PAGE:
When I think back, it all seemed so inevitable. The steps leading me to that moment, seem perfectly crafted for one end. It’s almost as if they were made for me, since the beginning of time, set to carry me toward my end.
Trigger Warning: Suicidal thoughts and actions.
The voices were too much, too loud. They castrated my spirit. “Stupid,” they said. “Idiot! Unwanted!” My will buckled in the face of the continuous onslaught.
I tried to suppress them, but they came in waves, in seasons. Sometimes loud, sometimes quiet. Always there, listening from the darkness, waiting to strike. It gets old, tides beating you steadily. Even stone yields. How long then should flesh?
My final day led to my soul shriveled and done. On impulse I went in one of those fortune-telling, psychic shops. I’d always wondered what the experience would be like, even though I’d written them off as ridiculous and predatory. Inside was an older woman dressed simply and conservatively. She heard my pain and empathized. She told me the only way to be rid of the voices was to shed my own blood. All of it. She also gave me a small stone. I was to swallow the stone and bleed myself to the point of death.
“If you do that, you will be reborn,” she said. “When you come back to the world of the living, there will be no room for the voices that so often assault you.”
I stepped into the too warm bath, and eased down. The warmth would make the blood flow easier, faster. I had my instrument in hand, sharp edge glistening in the yellow, incandescent light. I hoped dimly for an answer to the pain, some moment of transcendent understanding when my life would suddenly make sense.
I wasn’t counting on the stone and suicide trick to bring me back to life. But it was nice to have the possibility. It justified my actions a little and took some of the weight off my shoulders. To be honest, I thought death would be a relief. That’s the danger of feeling as I did. It sucks the life and will away. Nothing mattered. If I had won the lottery, I wouldn’t cash in the ticket.
As I laid in the water, I thought of my parents, my brothers and other family. I thought of friends I had known through the years. They flashed through my mind like old movie posters in a theater. Today, I would let them down. The voices called me a coward. They said no one wants me anyway.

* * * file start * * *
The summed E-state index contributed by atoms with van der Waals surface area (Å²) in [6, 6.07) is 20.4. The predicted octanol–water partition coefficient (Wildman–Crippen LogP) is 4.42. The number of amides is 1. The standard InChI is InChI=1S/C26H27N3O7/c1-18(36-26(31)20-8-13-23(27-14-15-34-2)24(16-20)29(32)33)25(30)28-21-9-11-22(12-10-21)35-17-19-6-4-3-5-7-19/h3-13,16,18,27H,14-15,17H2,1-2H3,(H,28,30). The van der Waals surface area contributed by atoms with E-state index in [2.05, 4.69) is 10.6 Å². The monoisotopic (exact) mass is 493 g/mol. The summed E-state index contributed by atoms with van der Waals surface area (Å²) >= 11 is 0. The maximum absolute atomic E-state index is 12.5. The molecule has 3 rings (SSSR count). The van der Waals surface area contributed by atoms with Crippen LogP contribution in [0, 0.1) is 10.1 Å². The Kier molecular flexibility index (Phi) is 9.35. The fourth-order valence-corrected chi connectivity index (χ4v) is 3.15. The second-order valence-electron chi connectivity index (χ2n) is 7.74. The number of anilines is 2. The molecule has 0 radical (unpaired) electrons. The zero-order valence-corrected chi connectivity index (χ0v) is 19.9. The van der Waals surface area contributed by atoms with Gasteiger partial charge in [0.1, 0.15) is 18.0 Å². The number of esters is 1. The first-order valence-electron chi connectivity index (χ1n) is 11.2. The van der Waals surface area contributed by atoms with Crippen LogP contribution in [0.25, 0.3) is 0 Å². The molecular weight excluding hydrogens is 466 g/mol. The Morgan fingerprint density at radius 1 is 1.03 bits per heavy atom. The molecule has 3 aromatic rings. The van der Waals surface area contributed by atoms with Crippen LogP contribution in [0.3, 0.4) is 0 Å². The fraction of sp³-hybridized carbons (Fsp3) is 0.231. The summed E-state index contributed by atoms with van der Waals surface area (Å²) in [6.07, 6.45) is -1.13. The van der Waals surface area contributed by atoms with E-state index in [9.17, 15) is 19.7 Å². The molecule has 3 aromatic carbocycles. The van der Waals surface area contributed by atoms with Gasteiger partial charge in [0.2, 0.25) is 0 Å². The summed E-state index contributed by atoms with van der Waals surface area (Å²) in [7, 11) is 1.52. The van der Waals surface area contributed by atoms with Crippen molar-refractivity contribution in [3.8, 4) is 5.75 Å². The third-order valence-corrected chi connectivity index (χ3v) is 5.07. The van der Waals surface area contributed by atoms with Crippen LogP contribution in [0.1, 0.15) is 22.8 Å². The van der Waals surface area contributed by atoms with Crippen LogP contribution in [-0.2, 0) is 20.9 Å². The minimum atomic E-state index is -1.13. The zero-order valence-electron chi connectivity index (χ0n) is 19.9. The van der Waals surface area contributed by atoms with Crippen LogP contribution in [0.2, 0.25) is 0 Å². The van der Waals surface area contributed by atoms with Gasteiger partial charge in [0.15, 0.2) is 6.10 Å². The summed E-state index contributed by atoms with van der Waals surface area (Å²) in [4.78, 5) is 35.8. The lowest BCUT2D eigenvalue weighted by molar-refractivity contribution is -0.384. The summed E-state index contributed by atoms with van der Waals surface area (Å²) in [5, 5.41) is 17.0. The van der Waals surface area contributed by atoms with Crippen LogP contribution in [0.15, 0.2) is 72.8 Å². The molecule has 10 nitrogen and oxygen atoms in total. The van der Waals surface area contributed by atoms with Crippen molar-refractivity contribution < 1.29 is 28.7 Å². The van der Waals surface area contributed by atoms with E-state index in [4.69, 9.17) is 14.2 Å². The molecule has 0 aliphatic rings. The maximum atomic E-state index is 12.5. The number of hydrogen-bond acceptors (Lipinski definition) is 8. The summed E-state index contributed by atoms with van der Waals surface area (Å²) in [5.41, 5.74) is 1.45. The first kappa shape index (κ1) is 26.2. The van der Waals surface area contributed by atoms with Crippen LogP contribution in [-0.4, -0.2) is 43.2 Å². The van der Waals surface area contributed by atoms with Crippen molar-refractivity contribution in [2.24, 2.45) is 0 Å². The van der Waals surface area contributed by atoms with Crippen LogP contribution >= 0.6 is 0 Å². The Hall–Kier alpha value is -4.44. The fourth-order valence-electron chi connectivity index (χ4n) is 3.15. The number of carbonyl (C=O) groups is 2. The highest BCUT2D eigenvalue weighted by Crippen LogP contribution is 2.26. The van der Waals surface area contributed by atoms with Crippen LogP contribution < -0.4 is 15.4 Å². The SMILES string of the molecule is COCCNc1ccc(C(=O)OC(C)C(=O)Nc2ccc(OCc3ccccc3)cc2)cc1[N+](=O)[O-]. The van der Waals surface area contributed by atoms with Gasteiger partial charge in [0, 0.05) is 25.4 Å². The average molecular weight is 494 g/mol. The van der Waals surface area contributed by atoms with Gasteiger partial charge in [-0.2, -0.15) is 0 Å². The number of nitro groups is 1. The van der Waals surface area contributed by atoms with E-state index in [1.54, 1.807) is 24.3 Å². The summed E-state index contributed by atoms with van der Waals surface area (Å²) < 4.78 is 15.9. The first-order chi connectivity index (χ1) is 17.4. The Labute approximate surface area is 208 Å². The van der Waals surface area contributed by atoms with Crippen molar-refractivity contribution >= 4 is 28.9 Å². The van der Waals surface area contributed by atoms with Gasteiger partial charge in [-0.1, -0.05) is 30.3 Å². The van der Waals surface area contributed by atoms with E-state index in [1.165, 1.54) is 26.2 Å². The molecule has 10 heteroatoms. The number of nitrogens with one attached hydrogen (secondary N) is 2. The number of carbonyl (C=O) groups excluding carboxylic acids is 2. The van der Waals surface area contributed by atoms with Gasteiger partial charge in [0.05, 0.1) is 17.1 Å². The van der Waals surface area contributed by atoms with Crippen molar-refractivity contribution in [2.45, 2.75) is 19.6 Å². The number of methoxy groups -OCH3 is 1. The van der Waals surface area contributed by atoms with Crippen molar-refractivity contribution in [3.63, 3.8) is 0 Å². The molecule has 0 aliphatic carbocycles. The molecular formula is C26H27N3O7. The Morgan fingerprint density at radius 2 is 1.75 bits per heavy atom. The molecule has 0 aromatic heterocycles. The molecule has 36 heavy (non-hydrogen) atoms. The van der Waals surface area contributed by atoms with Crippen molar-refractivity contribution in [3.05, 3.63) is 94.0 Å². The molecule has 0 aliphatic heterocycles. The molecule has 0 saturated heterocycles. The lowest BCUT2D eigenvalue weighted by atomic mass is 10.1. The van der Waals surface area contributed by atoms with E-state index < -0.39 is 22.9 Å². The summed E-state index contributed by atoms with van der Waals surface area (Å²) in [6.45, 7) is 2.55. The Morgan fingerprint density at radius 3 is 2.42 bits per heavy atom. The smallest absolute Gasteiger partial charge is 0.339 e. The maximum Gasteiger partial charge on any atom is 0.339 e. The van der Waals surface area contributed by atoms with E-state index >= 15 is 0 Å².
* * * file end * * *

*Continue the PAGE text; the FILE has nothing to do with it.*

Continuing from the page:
If the stone actually worked, well, either way it would be my last day with the voices assaulting my every thought and action. That made it worth it.
I set the edge to the soft skin on the inside of my wrist. I closed my eyes and took a small, resolved breath and blew out as I pulled quick and hard.
There was a brief pain, like a slap. Shocked by what I had done to it, my body held the blood in for a moment before letting go. Red bloomed from my wrist into the warm water.
After a few seconds, a panic started to grow in me. Had I made the wrong decision? Like buyer’s remorse, it didn’t matter. The paperwork had been signed.
With finality and acceptance, the panic subsided. The water grew opaque and I, transparent.
I kept my bleeding wrist in the water and reached with the other to grab the small stone from the edge of the tub. It was the size of a marble. It was roughly smooth, but finely porous at the same time. I wondered what power it could hold, to bring someone back from certain death. It didn’t seem likely, but it was worth a shot. Either way, the voices would be quiet. “You’ll never be free,” they replied.
Tiredness started to overwhelm me. I put the stone in my mouth. It felt rough and foreign as I rolled it around with my tongue. It clinked against my teeth and I suddenly feared I would chip a tooth. Smiling at the irony, I looked down at my wrist. I was surprised by the flow still coming out from it.
I kept watching and leaned my head down on the edge of the tub. So tired. And cold now, despite the warm water. Time seemed to slow as I contemplated what would be next. Would I come back? If not, what would death be like? Would I slip gently into the darkness? What would it be like to not hear the voices tearing me apart any more?
It was hard to stay awake. I dipped my hand, exhausted and pulled up a palm full of red to my mouth to help the rock go down. Metallic taste flooded my mind. My hand dropped to the water and I slumped further in.
It was so hard to keep going. Flashes of memories flitted around me. I saw my dog as a kid, my tenth birthday party, my first kiss. The moments flooded over one another. Ups and downs, full times and empty. Always, I was less vivid than I should have been. It was almost as if I could feel a darkness feeding from me in those memories. It was almost visible, a cloud of night surrounding me.
I felt depleted and empty. I could barely keep my eyes open. I gathered the little strength I had left and swallowed, numb to anything but the pressure of an object moving down my throat. I slipped into darkness and slumped under the water.
Red water spilled over the edge, displaced by the body slipping under its surface. Time ticked by. Clouds passed through the sky. The water cooled. Body grayed. The sun set and the moon rose. The water was still.
The sun came again and the day began. People drove to work. Building occupants moved past the apartment door, oblivious to the life lost inside. Cars commuted home. The sun set. The moon returned. The water was still.
The sun, the night and the moon all again. The water, still.
Another day passed. Still, the water rested.
The sun rose and light slowly bathed the building’s exterior. In the quiet of the dead, the cold water rippled to life. A hand slowly reached out and grabbed the edge of the tub.
Thanks for reading! I’m a husband and father, writing early and late with a day job. I write short fiction, a little non-fiction and a dash of poetry. If you like what you read, please give me a few claps and click follow to get more. I publish on Mondays and Fridays.